Elymus sacandros Connor
Vascular – Native
The National Vegetation Survey (NVS) Databank is a physical archive and electronic databank containing records of over 94,000 vegetation survey plots - including data from over 19,000 permanent plots. NVS maintains a standard set of species code abbreviations that correspond to standard scientific plant names from the Ngä Tipu o Aotearoa - New Zealand Plants database.
2n = 42
Current conservation status
The conservation status of all known New Zealand vascular plant taxa at the rank of species and below were reassessed in 2017 using the New Zealand Threat Classification System (NZTCS). This report includes a statistical summary and brief notes on changes since 2012 and replaces all previous NZTCS lists for vascular plants. Authors: By Peter J. de Lange, Jeremy R. Rolfe, John W. Barkla, Shannel P. Courtney, Paul D. Champion, Leon R. Perrie, Sarah M. Beadel, Kerry A. Ford, Ilse Breitwieser, Ines Schönberger, Rowan Hindmarsh-Walls, Peter B. Heenan and Kate Ladley.
2012 | At Risk – Naturally Uncommon | Qualifiers: DP, RR, Sp
Previous conservation statuses
2009 | At Risk – Naturally Uncommon
2004 | Range Restricted
Endemic. Marlborough only.
Primarily coastal but extending inland in some locations. On limestone cliffs and river terraces, from sea level to 900 m
Tufted or open branched. Leaf-sheath 30-120 mm, underside striate, glabrous, upper surface clad with minute prickles. Ligule 0.2-0.3 mm, fused to leaf-sheath margins. Leaf-blade 100-800 x 0.5-0.7 mm diam., filiform, underside glaucous, ribbed, upper surface with dense weft of 1 mm long hairs at base. Culm 150-400 mm, erect. Inflorescence 50-200 mm, of up to 8 spikelets. Spikelets 40-60 mm, of 6-8 florets. Glumes unequal, extended as 3 mm long prickle-toothed awn; lower 4.5-6.5 mm, 3-5-nerved, upper 7-11 mm, 5-7-nerved. Lemma with central, prominent nerve continued as recurved awn 25-60 mm long. Palea 10-11.5 mm, apex pointed, bifid, Rachilla 2-3 mm, hairy. Callus 1-1.5 mm, hairy, hairs greater than or equal in length callus. Anthers 3.8-5.5 mm.
Perhaps closest to the Southern Canterbury and Central Otago endemic A. falcis. Distinguished from that species by the erect growth -form, long, thin, ribbed, glaucous leaf-blades and by the dense weft of hairs at the leaf-blade/ligule junction. Superficially similar in appearance to A. solandri, from which it can be distinguished by the narrow, involute leaves that have a dense weft of hairs on the inside when unrolled, and by the hairier and longer callus and rachilla.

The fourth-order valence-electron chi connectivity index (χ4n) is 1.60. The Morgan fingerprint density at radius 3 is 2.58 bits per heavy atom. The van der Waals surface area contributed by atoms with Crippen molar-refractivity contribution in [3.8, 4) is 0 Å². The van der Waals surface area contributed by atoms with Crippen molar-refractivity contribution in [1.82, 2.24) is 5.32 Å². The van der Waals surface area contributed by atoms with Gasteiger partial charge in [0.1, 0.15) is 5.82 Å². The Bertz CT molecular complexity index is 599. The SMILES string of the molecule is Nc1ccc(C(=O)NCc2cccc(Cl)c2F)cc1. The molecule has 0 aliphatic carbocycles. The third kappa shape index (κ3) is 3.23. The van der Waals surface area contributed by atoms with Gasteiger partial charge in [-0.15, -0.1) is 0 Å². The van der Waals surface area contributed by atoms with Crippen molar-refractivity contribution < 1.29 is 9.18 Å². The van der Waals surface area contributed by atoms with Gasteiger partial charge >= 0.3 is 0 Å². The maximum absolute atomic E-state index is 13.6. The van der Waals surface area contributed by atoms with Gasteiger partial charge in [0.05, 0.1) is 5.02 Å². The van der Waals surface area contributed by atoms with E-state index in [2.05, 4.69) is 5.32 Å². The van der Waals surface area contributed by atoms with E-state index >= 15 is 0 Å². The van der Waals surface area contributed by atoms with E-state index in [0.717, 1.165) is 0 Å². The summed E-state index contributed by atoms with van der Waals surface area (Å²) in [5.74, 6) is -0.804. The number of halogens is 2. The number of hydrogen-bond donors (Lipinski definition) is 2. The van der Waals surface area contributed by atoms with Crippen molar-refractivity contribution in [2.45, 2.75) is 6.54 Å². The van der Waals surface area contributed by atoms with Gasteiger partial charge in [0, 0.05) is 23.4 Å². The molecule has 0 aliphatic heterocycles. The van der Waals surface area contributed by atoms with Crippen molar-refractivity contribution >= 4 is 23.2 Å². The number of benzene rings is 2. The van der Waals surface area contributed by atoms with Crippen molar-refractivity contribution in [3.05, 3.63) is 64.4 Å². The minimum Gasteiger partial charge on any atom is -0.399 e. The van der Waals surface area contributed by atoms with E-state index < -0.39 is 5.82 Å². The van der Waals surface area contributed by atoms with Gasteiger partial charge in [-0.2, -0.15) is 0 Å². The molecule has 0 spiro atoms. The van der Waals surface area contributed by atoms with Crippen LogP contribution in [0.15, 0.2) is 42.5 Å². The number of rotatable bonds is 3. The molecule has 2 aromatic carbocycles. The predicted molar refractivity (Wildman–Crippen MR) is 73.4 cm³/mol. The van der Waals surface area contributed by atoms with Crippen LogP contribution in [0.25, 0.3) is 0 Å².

Florets are dispersed by wind and attachment (Thorsen et al., 2009).
Easy from fresh seed and rooted pieces. Prefers a sunny aspect in free draining soil enriched with lime or dolomite
A rather narrow range endemic which nevertheless can at times be locally abundant.
Where To Buy
Not commercially available
Fact sheet prepared for NZPCN by P.J. de Lange June 2005. Description adapted from Edgar & Connor (2000).
References and further reading
Barkworth, M.E.; Jacobs, S.W.L. 2011: The Triticeae (Gramineae) in Australasia. Telopea 13: 37-56.
Edgar, E.; Connor, H.E. 2000: Flora of New Zealand. Vol. V. Lincoln, Manaaki Whenua Press
Thorsen, M. J.; Dickinson, K. J. M.; Seddon, P. J. 2009. Seed dispersal systems in the New Zealand flora. Perspectives in Plant Ecology, Evolution and Systematics 11: 285-309
Please cite as: de Lange, P.J. (Year at time of access): Anthosachne sacandros Fact Sheet (content continuously updated). New Zealand Plant Conservation Network. https://www.nzpcn.org.nz/flora/species/anthosachne-sacandros/ (Date website was queried)